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Though considered a weed by many, dandelions have a place in the garden as a medicinal herb and a tasty, though bitter, green. Dandelions grow easily from seed in both cool and warm climates. One of the best tips for planting dandelion seeds is to plant twice a year for a summer and a late fall harvest. Planting depth, soil temperature and preparation, and growing conditions are all important considerations when planting dandelion seeds.
One of the best tips for planting dandelion seeds is to start with good soil preparation. A 2- to 4-inch (about 5- to 10-cm) layer of compost or seasoned manure should be spread over the surface of a cleared garden bed. A tiller or garden fork can be used to work the organic material into the top 6 to 8 inches (about 15 to 20 cm) of the soil. Once the soil is turned, it should be raked flat in preparation for seed planting. The organic material improves soil texture and nutrient levels while turning over the soil creates a light, aerated environment for the the best seeds and seedling growth.
Dandelions grow best in a spot in full sun but can tolerate partial shade. These plants, commonly considered weeds, are hardy and can tolerate a wide range of growing conditions, including sandy soil, rocky conditions and heavy clay. For best growth, dandelion seeds should be planted in a spot that has loamy soil and good drainage with at least four hours of sun a day. Areas that have standing water during part or all of the year generally are not suitable.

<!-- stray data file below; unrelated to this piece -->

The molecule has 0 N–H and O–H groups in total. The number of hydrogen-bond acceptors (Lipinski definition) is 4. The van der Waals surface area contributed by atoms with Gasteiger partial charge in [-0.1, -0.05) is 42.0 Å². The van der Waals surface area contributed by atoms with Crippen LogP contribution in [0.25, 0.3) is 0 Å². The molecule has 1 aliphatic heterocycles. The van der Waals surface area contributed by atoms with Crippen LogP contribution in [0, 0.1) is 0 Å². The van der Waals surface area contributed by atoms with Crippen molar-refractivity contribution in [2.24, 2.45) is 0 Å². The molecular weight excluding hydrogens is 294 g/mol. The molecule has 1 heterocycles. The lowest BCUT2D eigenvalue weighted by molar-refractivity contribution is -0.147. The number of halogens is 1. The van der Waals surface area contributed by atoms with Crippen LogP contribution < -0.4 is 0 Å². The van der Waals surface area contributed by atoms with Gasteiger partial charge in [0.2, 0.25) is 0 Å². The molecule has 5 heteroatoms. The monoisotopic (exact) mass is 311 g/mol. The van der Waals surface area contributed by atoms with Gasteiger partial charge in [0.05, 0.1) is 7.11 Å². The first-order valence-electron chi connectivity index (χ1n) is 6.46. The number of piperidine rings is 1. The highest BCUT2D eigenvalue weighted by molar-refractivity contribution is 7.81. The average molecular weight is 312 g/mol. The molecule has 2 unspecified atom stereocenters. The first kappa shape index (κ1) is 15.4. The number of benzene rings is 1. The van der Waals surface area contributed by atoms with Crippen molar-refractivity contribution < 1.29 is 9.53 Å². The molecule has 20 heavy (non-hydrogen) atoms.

Another tip for planting dandelion seeds is to plant in spring as soon as the soil warms to 40°F (about 4°C) or above. The seeds require 85 to 95 days from seed planting until the plants are ready to harvest. Spring-planted dandelion seeds mature for harvest in mid summer. A second planting in mid to late summer provides a late fall harvest.
Dandelion seeds should be planted 1/4 to 1/2 an inch (about 6 to 12 mm) deep and 1 inch (about 25 mm) apart in the prepared garden bed. Once the dandelion seedlings grow 1 to 2 inches (about 2 to 5 cm) tall, they should be thinned to a spacing of 8 to 12 inches (about 20 to 30 cm) apart. The thinned seedlings can be replanted or taken to the kitchen to add to salad and cooked greens dishes.
This plant is edible during all stages of growth. The leaves can be eaten as a bitter green, cooked or raw. The younger the leaves, the more delicate the flavor. Dandelion leaves, roots and flowers make a healing and nutritious tea as well.
As a crop, dandelions are easy to grow — so easy that they have a tendency to take over when not controlled. To help prevent dandelions from spreading throughout the garden and yard areas, the plants should be harvested before the flowers turn into white fluffy seed heads. Once the seeds scatter, dandelions will pop up everywhere.